On May 21, 1872, Sturges Greene married to Virginia Celeste Hickey (1852-1880). The couples short union would see the births of three children, Allen (1873-1952), Sarah B. and Virginia Mariam. In 1873 Greene was elected as mayor of Adel and continued in that office until 1879, with sources also noting that he was the leader of the local band during his residency there. Following his term as mayor, Greene left Iowa for Oregon in 1880 and for a short period resided in Deadwood. By 1882 he had established himself in Portland and from 1882-86 was a justice of the peace in that city
   In July 1887 Sturges Greene married to Lida Clare Wright (1867-1916). The couple were wed for nearly three decades and would have at least one daughter, Jennie Frances (1895-1928). Greene was returned to public office in 1905 when he began service as city attorney for St. Johns, Oregon, a post he would hold until 1907. Acknowledged as an expert "on the "fish and game of the northwest coast" in the latter period of his life, Greene died at age 93 in Castle Rock, Washington on March 20, 1943. He was later interred alongside his second wife Lida at the Whittle and Hubbard Cemetery in that city.
  One should also note that there are some discrepancies in regards to the spelling of Greene's first name, as it is given as both "Sturges" and "Sturgis". The spelling of Greene's middle name is also under scrutiny, as one genealogical webpage records it as Haslett.

Tuesday, August 1, 2017

Guian Leeper Walker (1841-1921)

Portrait courtesy of Find-A-Grave.

   For many years a prominent political office holder in Cedar County, Missouri, Guian Leeper Walker was a lifelong Missourian who, following service in the Confederate Army, entered politics, serving as Cedar County collector and county clerk. Late in his life he would be elected as County Judge for Cedar County, serving two years in office. The son of Benjamin Franklin and Nancy (Leeper) Walker, Guian Leeper Walker was born on October 22, 1841 near Dade County. A prominent figure in his own right, Benjamin F. Walker (1820-1906) represented Dade County in the Missouri legislature and during the Civil War attained the rank of Colonel in the Confederate Army. Following his service, Walker removed to Arkansas where he served in the state house of representatives, the Senate and was also a delegate to the state constitutional convention of 1874.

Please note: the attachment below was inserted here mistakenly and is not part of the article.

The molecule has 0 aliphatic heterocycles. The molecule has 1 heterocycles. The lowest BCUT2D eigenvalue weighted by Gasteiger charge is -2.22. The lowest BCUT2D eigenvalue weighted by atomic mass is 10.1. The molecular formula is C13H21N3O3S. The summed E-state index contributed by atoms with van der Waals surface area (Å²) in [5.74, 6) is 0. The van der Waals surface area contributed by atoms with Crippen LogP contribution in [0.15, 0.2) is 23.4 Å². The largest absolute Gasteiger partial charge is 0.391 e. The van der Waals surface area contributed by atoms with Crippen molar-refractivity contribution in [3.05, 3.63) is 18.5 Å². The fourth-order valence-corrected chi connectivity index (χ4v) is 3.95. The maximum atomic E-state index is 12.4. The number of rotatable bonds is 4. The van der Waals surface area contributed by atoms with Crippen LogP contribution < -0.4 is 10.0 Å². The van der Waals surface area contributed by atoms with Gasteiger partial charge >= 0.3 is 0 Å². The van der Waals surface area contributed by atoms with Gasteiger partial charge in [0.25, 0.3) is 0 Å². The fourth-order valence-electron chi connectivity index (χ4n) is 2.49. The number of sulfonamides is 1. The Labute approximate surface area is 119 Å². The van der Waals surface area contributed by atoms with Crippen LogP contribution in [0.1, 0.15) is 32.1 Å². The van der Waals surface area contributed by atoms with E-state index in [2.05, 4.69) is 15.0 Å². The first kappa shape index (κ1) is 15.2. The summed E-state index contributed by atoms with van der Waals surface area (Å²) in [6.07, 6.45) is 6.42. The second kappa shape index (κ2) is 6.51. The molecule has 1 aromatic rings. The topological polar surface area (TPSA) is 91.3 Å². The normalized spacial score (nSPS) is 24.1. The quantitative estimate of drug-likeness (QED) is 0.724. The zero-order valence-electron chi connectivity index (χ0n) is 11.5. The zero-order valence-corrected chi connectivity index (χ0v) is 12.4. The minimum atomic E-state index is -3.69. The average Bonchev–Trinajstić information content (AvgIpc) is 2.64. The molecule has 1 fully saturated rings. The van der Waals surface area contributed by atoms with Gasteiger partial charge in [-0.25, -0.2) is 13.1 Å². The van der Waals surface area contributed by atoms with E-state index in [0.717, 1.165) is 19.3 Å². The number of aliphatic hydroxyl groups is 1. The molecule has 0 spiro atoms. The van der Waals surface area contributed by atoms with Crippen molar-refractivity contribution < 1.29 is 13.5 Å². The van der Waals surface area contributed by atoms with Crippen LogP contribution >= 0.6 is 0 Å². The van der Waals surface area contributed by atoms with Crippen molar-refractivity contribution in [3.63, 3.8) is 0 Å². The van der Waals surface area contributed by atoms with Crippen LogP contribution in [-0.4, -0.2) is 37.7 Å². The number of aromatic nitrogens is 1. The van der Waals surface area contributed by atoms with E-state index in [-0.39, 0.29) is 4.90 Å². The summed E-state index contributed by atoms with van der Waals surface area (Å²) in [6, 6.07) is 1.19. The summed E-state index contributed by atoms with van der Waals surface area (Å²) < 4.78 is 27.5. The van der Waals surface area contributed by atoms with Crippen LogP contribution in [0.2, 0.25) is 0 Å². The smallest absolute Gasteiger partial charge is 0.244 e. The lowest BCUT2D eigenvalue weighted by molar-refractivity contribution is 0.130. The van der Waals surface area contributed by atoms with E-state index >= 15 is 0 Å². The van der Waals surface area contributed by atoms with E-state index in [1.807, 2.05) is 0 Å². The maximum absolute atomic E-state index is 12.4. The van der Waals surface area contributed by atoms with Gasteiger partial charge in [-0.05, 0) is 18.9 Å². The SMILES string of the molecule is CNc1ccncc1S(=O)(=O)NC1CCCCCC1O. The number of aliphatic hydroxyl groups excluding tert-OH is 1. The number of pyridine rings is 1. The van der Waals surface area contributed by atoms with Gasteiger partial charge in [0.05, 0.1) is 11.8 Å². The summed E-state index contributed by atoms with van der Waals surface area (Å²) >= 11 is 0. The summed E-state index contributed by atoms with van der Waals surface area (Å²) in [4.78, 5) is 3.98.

Young Guian resided on a farm during his youth and in 1862 enlisted amongst the ranks of the Confederacy, joining Company G. of the 18th Missouri Infantry. As an ordnance sergeant, Walker engaged in skirmishes at Newtonia and Humansville, Missouri, and in July 1863 was taken prisoner at the Battle of Helena in Arkansas. After spending a number of months in captivity in Illinois and Fort Delaware Walker returned to service and in 1863 was transferred to a sharpshooting regiment
  Upon his return to civilian life, Walker married to Mary A. Roberts in Fannin County, Texas in September 1865. The couple was wed for over fifty-five years and their union saw the births of five children: Virgil (1866-1933), Cora Etha Isabelle (1868-1952), Susan (1870-1893), Mary Lulu (1872-1902) and John Franklin (1874-1912). Following his marriage, Walker and his wife returned to Cedar County and for a brief period, Walker worked at both farming and teaching school.
   In the late 1860s, Walker abandoned teaching and settled into life as a farmer, "owning and maintaining a valuable farm near Stockton." Active in the Stockton community, Walker was a parishioner at the Methodist Episcopal Church and was also a member of the Knights of Pythias and secretary of his local Masonic chapter
   Guian L. Walker was first called to political life in 1874 when he was elected as Cedar County collector. After a two year stint in that post, he won election as Cedar County clerk, a post he held for two terms (1878-1886.) In 1912 he was returned to public office, winning election as Judge for Cedar County's Southern district. Walker's time on the bench extended from 1913-15 and he died on March 29, 1921, at his home in Stockton, Missouri, his cause of death being attributed to "heart trouble." His wife Mary survived him by nine years and following her death in 1930 was interred alongside him at the Stockton Cemetery.